I needed that reminder.  

      Bill

      • akrafel

        Places Devoid of Humanity

        This really rings true for me.  When we created a teacher-powered school, we intentionally moved against this trend. We consciously created a culture of kindness where emotional health had a chance to grow right along with reading and math.  So important. All the teachers work on it in the same direction.  Can be very powerful. I wondered how teachers in schools where humanity takes a backseat to tests counter this trend.  Probably with all those metaphorical silver dollars and many more acts like it.  Loss of the ability to be human would do great damage to a soulful teacher.  Teaching is too hard without that soul energy going back and forth.

  • Gino Bond

    The true value

    Bill, a great story – thanks for sharing.

    It's amazing what this profession does for us: I alway say that teaching has made me a better husband, father and man. The power of the job lies in the fact that we get as much or more from those we serve than they receive from us. You see, you didn't just make a difference in Trevor's life, he greatly impacted you with his story …and this impact is what we all, to some degree or other, share in common. It's my Director of Tech talking about how digital literacy can impact a child and getting emotional (for a tech person!) when recounting the story of the student with the learning needs who came back years later to thank her for "changing" his life; it's my wife, the grade 5 teacher, who 20 years later gets flown to Hawaii by one of her former students for her wedding ("you made me believe that I could do anything, Mrs. Bondi").

    Bill, I believe that ours is the noblest profession. However, it's a lot like faith in that  for the most part, we go in well intentioned and with a 'difference making' passion that rivals monastic zeal but at the core of it all is the hope of the possibility. We rarely get to see how it ends for our students – not all of them come back to share their stories. We just hope that through our works, our shoulder to shouder interactions and our commitment to leading in ways that facilitates intellectual social and emotional growth, that all of us can give each child we serve a metaphorical silver dollar.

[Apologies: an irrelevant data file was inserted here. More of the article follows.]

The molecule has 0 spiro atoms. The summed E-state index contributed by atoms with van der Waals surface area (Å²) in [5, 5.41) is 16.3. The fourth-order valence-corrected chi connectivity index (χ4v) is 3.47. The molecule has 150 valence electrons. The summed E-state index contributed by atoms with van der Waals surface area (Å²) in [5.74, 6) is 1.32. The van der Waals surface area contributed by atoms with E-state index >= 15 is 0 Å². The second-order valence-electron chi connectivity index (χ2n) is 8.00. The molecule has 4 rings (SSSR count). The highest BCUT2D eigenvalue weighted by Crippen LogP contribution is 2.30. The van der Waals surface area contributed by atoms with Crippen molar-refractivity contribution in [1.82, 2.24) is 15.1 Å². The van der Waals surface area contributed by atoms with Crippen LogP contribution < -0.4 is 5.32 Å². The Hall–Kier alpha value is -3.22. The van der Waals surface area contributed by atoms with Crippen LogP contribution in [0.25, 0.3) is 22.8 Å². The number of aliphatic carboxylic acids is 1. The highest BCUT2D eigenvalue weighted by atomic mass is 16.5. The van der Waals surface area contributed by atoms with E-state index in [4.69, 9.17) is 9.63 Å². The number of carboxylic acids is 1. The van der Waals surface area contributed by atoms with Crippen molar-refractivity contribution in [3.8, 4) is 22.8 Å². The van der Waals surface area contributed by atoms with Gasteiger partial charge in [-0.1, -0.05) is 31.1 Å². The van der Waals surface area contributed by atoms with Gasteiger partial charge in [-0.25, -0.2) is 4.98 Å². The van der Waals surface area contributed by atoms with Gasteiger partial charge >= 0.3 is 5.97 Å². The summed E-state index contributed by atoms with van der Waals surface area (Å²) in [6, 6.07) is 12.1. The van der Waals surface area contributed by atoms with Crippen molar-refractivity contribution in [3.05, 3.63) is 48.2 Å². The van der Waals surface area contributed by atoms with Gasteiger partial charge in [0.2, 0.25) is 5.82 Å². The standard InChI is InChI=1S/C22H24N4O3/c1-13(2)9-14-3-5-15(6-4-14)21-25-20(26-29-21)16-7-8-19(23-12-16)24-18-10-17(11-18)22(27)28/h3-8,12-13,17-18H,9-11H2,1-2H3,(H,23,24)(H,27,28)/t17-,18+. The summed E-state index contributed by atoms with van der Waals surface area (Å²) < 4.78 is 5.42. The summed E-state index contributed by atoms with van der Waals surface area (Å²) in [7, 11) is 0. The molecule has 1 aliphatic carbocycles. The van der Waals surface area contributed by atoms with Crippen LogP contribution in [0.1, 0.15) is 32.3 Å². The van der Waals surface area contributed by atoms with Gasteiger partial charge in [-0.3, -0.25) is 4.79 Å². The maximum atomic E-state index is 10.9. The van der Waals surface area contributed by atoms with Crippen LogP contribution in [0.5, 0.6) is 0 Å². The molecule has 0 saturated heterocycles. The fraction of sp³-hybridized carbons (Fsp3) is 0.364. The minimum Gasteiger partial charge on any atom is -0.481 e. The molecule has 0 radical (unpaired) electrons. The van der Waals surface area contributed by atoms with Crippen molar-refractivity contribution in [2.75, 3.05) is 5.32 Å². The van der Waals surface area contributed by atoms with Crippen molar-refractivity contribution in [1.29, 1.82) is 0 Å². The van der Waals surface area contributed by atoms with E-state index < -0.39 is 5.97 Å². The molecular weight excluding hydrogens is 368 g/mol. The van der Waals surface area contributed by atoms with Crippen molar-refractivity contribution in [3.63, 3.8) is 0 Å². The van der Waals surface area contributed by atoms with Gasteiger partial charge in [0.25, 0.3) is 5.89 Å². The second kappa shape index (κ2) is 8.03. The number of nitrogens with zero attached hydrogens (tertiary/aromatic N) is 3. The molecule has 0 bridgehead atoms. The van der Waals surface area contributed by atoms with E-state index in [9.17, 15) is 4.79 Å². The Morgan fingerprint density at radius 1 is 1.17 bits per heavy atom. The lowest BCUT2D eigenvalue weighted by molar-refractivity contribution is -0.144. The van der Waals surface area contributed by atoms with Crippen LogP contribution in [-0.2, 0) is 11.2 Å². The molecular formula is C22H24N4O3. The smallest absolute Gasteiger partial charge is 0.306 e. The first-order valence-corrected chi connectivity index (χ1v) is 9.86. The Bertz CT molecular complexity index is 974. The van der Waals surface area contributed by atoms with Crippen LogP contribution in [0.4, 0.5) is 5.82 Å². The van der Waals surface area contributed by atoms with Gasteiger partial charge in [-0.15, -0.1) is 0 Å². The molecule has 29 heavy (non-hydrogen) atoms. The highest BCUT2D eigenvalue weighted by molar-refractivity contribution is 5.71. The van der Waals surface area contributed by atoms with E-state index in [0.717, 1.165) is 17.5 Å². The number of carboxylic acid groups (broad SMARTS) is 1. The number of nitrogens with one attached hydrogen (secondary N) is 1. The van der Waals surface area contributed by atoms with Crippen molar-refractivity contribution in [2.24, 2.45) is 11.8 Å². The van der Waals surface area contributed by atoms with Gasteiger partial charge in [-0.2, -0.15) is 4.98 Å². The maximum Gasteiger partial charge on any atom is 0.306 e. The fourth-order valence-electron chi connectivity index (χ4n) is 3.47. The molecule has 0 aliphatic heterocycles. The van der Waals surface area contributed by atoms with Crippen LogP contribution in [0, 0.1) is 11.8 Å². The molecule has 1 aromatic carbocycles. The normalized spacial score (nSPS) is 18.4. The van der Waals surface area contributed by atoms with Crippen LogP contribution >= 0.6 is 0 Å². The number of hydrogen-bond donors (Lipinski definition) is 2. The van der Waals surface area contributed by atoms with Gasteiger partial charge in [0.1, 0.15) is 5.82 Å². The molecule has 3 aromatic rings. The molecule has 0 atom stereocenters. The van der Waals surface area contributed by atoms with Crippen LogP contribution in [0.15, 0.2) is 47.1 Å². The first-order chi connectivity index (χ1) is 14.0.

• TriciaEbner

    So absolutely true.

    What a wonderful reminder this is to me in these crazy-busy last days of my school year. I need to “stop and smell the roses,” or “stop and consider the silver dollar” with my students. These are those intangibles that no evaluation system will ever adequately capture. These are the reasons we teach. 

    Carrying this with me today and going forward. 

  • JustinMinkel

    Tangible talismans

    Bill,

    What’s amazing about the digital age can also be a kind of poverty of the senses: visually we take in more than ever, but our fingertips don’t touch that same kaleidoscope. 

    Barnett and I were talking about the home library project a couple weeks back and the idea of ebooks as a possibility. He said, “I don’t know if your students would have had the same connection to the books if they couldn’t actually hold and touch them.”

    There is something powerful about talismans. I still have most of the books from the three shelves I had as a kid (the bookshelf itself hammered together by my dad) and I love to see one of them in my daughter’s hands now.

    Your post has me thinking about a tangible talisman I can give to my first graders when our finaly day together comes in just over one week’s time, something they can hold onto now and many years from now.